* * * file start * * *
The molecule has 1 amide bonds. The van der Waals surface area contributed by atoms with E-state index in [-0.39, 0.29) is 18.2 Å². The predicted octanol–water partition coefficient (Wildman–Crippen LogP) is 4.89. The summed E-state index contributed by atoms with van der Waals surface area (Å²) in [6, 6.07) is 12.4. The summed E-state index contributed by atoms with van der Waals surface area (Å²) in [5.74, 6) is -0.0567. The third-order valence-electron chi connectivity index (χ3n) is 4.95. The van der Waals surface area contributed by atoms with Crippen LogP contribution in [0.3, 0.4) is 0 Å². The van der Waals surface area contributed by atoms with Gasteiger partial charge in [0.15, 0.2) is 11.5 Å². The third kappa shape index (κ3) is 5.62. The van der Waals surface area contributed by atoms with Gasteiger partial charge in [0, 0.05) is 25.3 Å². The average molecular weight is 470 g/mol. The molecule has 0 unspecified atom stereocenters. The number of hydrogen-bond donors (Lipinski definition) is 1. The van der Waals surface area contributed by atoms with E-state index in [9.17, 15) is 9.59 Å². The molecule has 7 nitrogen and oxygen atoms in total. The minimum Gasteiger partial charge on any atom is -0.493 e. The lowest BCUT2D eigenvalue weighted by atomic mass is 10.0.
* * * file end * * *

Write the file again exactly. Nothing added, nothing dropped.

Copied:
The molecule has 1 amide bonds. The van der Waals surface area contributed by atoms with E-state index in [-0.39, 0.29) is 18.2 Å². The predicted octanol–water partition coefficient (Wildman–Crippen LogP) is 4.89. The summed E-state index contributed by atoms with van der Waals surface area (Å²) in [6, 6.07) is 12.4. The summed E-state index contributed by atoms with van der Waals surface area (Å²) in [5.74, 6) is -0.0567. The third-order valence-electron chi connectivity index (χ3n) is 4.95. The van der Waals surface area contributed by atoms with Crippen LogP contribution in [0.3, 0.4) is 0 Å². The van der Waals surface area contributed by atoms with Gasteiger partial charge in [0.15, 0.2) is 11.5 Å². The third kappa shape index (κ3) is 5.62. The van der Waals surface area contributed by atoms with Gasteiger partial charge in [0, 0.05) is 25.3 Å². The average molecular weight is 470 g/mol. The molecule has 0 unspecified atom stereocenters. The number of hydrogen-bond donors (Lipinski definition) is 1. The van der Waals surface area contributed by atoms with E-state index in [9.17, 15) is 9.59 Å². The molecule has 7 nitrogen and oxygen atoms in total. The minimum Gasteiger partial charge on any atom is -0.493 e. The lowest BCUT2D eigenvalue weighted by atomic mass is 10.0.